The South African economy continues to feel the impact of the pace and volume of restructuring and retrenchments for many reasons some being political uncertainty, our recent junk status, slow economic growth and severe drought which have left many South Africans under strain and feeling unmotivated (Dharamlall & Terblanche, 2016:n.p.).
Several well-known South African organizations have been affected by varied types of structural changes in the last year and it continues to persist. With the South African unemployment rate at a high of 26.7% being retrenched and finding employment has become a major problem within the labor market (Fin24, 2015:n.p.; Harvard Business Review, 2015:n.p.).
From an employee point of view, retrenchments can be very scary and stressful. Retrenchments have a knock-on effect in the family and does not only affect the retrenchee. Many are faced with having to cut back drastically and find ways to cope with the financial pressures in paying for monthly expenses such as medical aid, school fees along with the increased cost of living and rising inflation rate. Compounded with this are the feelings of betrayal after being loyal to an organization.
Employees who stay with a company after a section 189 usually suffer from ‘survivors’ guilt that results in employees questioning their commitment to the company, reduced levels of trust, doubts relating to job security and even an increase in staff turn-over which only makes the unemployment crisis worse.
According to psychologists, being retrenched is like suffering bereavement or being diagnosed with a terminal illness.
Emotionally there are five stages in the process of dealing with such an event:
Denial: This is a temporary defense and may lead to thoughts such as “This can’t be happening to me. There must be some mistake.”
Anger: Once denial has passed, you may feel angry at your situation or people related to it. For example, you may think “It’s not fair. My colleague is far less valuable. S/he should have been retrenched instead.”
Bargaining: This is the horse-trading ‘if only’ stage. You may be thinking “If they just let me stay on at a reduced package, I’ll make it worth their while.”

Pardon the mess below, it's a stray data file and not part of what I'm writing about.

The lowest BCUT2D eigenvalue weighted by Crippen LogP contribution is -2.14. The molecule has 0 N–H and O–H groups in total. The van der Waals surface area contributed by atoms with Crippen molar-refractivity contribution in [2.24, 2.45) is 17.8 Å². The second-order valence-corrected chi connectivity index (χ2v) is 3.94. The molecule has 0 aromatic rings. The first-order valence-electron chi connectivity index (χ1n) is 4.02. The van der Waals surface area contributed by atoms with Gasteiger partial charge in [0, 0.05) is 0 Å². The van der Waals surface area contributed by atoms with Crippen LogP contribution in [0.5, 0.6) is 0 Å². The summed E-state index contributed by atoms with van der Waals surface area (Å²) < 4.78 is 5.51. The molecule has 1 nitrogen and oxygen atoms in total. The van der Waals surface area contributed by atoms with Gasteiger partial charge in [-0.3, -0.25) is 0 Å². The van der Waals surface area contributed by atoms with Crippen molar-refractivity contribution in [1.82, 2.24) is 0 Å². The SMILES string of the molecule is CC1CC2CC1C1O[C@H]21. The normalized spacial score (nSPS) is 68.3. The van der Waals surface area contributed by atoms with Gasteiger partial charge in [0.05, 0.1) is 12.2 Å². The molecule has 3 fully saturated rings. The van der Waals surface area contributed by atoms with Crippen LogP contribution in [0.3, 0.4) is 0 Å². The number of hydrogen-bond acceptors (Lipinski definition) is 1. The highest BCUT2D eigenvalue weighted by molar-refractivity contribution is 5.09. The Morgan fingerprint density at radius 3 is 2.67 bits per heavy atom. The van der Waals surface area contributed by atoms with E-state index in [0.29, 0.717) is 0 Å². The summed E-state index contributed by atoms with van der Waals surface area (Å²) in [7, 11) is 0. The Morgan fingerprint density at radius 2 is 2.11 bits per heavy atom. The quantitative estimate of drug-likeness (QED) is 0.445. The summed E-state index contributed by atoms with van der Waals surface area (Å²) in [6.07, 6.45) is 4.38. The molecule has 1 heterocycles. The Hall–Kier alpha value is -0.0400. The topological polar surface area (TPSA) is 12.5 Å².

Depression: Ultimately you must accept the inevitability of the job loss and the interruption of your career. Your spirits will feel very low and you may become quite tearful.
Acceptance: Once you have got to the end of the process you begin to think “Im not beaten. There are other employers out there with opportunities for me.”
Time to Bounce Back!
After acknowledging and dealing with the negative emotions a retrenchment can bring, it is also a time to fight back, use the following actions points:
- Update your CV and make it a powerful marketing tool with achievements in your last and other roles and include details like:
- An exceptional cover letter, displaying your writing skills
- A compelling statement of intent for the type of value you can add
- Don’t send your CV for every job opening available (then either end up in a job they shouldn’t have taken, or being rejected for many positions, adding to the feelings of inadequacy)
- Keep a record of the jobs you apply for and follow up
- Update your LinkedIn profile
- Join job boards like Pnet, Careers24, Career Junction and those corporate websites of companies you really want to work for
- Do a complete assessment of all your skills and expertise, know what you want next so that you can express it clearly
- Become interview ready, get some professional coaching and ensure you are up to date.
- Ask for a written reference from you last organization and make sure your referees are prepared to get calls from prospective employers
- Build confidence by getting to work as soon as possible even if it’s for your favorite charity, school, church etc. as you need to build your networks to find opportunities